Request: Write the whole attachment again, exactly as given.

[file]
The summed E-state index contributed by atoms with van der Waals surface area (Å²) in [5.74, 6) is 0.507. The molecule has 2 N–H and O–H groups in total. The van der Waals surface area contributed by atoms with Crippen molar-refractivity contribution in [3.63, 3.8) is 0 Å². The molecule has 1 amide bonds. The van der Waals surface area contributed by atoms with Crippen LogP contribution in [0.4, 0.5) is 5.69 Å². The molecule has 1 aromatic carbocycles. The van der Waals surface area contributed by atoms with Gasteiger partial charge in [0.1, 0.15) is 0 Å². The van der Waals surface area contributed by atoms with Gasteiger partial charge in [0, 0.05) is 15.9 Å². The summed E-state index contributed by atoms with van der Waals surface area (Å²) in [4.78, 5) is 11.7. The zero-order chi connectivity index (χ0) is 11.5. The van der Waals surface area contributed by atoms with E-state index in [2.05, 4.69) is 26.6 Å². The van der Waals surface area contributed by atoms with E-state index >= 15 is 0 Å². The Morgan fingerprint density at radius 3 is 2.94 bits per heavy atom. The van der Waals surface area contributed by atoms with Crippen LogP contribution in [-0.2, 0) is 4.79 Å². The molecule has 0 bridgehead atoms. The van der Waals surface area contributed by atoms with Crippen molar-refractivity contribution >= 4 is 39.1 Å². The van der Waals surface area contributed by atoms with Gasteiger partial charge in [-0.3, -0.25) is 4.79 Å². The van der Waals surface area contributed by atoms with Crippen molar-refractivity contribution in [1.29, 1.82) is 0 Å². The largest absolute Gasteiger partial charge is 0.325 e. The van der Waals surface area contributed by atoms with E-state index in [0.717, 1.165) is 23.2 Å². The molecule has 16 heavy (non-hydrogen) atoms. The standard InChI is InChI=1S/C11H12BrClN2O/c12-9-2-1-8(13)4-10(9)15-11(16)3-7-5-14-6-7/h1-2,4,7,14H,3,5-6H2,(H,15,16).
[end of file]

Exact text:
The summed E-state index contributed by atoms with van der Waals surface area (Å²) in [5.74, 6) is 0.507. The molecule has 2 N–H and O–H groups in total. The van der Waals surface area contributed by atoms with Crippen molar-refractivity contribution in [3.63, 3.8) is 0 Å². The molecule has 1 amide bonds. The van der Waals surface area contributed by atoms with Crippen LogP contribution in [0.4, 0.5) is 5.69 Å². The molecule has 1 aromatic carbocycles. The van der Waals surface area contributed by atoms with Gasteiger partial charge in [0.1, 0.15) is 0 Å². The van der Waals surface area contributed by atoms with Gasteiger partial charge in [0, 0.05) is 15.9 Å². The summed E-state index contributed by atoms with van der Waals surface area (Å²) in [4.78, 5) is 11.7. The zero-order chi connectivity index (χ0) is 11.5. The van der Waals surface area contributed by atoms with E-state index in [2.05, 4.69) is 26.6 Å². The van der Waals surface area contributed by atoms with E-state index >= 15 is 0 Å². The Morgan fingerprint density at radius 3 is 2.94 bits per heavy atom. The van der Waals surface area contributed by atoms with Crippen LogP contribution in [-0.2, 0) is 4.79 Å². The molecule has 0 bridgehead atoms. The van der Waals surface area contributed by atoms with Crippen molar-refractivity contribution >= 4 is 39.1 Å². The van der Waals surface area contributed by atoms with Gasteiger partial charge in [-0.3, -0.25) is 4.79 Å². The van der Waals surface area contributed by atoms with Crippen molar-refractivity contribution in [1.29, 1.82) is 0 Å². The largest absolute Gasteiger partial charge is 0.325 e. The van der Waals surface area contributed by atoms with E-state index in [0.717, 1.165) is 23.2 Å². The molecule has 16 heavy (non-hydrogen) atoms. The standard InChI is InChI=1S/C11H12BrClN2O/c12-9-2-1-8(13)4-10(9)15-11(16)3-7-5-14-6-7/h1-2,4,7,14H,3,5-6H2,(H,15,16).